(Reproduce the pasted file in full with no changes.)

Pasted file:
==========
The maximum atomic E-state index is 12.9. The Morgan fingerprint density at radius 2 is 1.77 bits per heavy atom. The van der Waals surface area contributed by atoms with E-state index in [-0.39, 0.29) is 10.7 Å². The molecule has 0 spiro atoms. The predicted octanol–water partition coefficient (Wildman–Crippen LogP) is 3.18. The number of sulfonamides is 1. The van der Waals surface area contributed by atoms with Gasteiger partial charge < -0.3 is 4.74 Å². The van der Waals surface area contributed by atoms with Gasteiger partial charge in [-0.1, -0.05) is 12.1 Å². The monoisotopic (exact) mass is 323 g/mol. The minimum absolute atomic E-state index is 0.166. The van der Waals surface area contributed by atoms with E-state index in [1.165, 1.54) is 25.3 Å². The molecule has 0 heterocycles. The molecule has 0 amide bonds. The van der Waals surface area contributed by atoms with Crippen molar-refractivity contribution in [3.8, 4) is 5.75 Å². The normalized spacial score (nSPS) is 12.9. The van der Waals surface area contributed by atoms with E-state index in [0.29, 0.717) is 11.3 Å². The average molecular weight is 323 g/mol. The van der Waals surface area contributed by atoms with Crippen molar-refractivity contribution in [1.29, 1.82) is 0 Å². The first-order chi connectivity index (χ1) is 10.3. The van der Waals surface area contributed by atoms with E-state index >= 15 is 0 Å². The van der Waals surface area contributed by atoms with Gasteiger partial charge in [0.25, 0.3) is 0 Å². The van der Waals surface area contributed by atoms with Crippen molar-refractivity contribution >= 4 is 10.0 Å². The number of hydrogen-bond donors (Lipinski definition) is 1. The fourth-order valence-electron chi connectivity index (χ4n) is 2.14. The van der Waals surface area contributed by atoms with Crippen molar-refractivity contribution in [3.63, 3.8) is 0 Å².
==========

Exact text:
The maximum atomic E-state index is 12.9. The Morgan fingerprint density at radius 2 is 1.77 bits per heavy atom. The van der Waals surface area contributed by atoms with E-state index in [-0.39, 0.29) is 10.7 Å². The molecule has 0 spiro atoms. The predicted octanol–water partition coefficient (Wildman–Crippen LogP) is 3.18. The number of sulfonamides is 1. The van der Waals surface area contributed by atoms with Gasteiger partial charge < -0.3 is 4.74 Å². The van der Waals surface area contributed by atoms with Gasteiger partial charge in [-0.1, -0.05) is 12.1 Å². The monoisotopic (exact) mass is 323 g/mol. The minimum absolute atomic E-state index is 0.166. The van der Waals surface area contributed by atoms with E-state index in [1.165, 1.54) is 25.3 Å². The molecule has 0 heterocycles. The molecule has 0 amide bonds. The van der Waals surface area contributed by atoms with Crippen molar-refractivity contribution in [3.8, 4) is 5.75 Å². The normalized spacial score (nSPS) is 12.9. The van der Waals surface area contributed by atoms with E-state index in [0.29, 0.717) is 11.3 Å². The average molecular weight is 323 g/mol. The van der Waals surface area contributed by atoms with Crippen molar-refractivity contribution in [1.29, 1.82) is 0 Å². The first-order chi connectivity index (χ1) is 10.3. The van der Waals surface area contributed by atoms with E-state index >= 15 is 0 Å². The van der Waals surface area contributed by atoms with Gasteiger partial charge in [0.25, 0.3) is 0 Å². The van der Waals surface area contributed by atoms with Crippen molar-refractivity contribution >= 4 is 10.0 Å². The number of hydrogen-bond donors (Lipinski definition) is 1. The fourth-order valence-electron chi connectivity index (χ4n) is 2.14. The van der Waals surface area contributed by atoms with Crippen molar-refractivity contribution in [3.63, 3.8) is 0 Å².